Do you know the best way to teach your child how to use rhetorical questions?
When a person asks a question, but does not expect a direct answer, or an answer at all, this is called a rhetorical question.
Many of the blog posts begin with a rhetorical questions, in this way they are used to draw the reader in and persuade them to keep reading. It is a very useful feature and wonderful for children to learn because it can improve their writing skills and storytelling ability.
We likely use them all the time in conversation, however we may not realise when we are saying a rhetorical question. Using a language feature in daily conversation is very different to having to teach it to our children, wouldn’t you agree? (This is also a rhetorical question in the form of a tag ending – it is asked to reinforce the previous statement it is attached too.)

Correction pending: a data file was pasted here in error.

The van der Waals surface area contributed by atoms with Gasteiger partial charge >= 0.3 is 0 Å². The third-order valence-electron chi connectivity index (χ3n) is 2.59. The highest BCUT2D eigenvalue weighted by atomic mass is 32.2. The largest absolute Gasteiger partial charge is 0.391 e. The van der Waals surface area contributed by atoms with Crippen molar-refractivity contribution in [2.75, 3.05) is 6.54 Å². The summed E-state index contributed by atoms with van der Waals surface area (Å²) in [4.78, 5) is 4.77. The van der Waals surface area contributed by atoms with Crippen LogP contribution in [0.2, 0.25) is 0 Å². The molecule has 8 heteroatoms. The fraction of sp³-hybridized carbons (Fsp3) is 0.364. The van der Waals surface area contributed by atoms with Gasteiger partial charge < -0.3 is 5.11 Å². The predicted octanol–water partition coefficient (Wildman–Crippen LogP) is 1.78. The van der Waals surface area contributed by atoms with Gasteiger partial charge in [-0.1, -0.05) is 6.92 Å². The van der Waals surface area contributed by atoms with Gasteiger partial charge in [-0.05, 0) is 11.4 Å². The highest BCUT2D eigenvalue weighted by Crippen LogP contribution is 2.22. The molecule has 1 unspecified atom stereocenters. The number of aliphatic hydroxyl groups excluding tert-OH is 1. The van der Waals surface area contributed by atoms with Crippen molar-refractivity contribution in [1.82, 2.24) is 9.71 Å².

- A rhetorical question is used to make a point.
- A rhetorical question is used to persuade people to continue reading or to buy into an idea.
- A rhetorical question makes a point.
- A rhetorical question doesn’t need an answer.
- A rhetorical question makes people think about their own opinion or about particular topics.
- A rhetorical question sometimes has such an obvious answer so there’s no need for a direct response.
- An example is when someone responds informally: Are you serious?
- Another example is: Can’t you do anything properly?
For those of you who asked to have this blog post, here are some useful videos too…
You can show your children to remind them what they have learnt in class from their teacher, and they are also useful for us parents who may need encouragement and better understanding when teaching at home.
Helpful for children wanting to include rhetorical questions in their writing:
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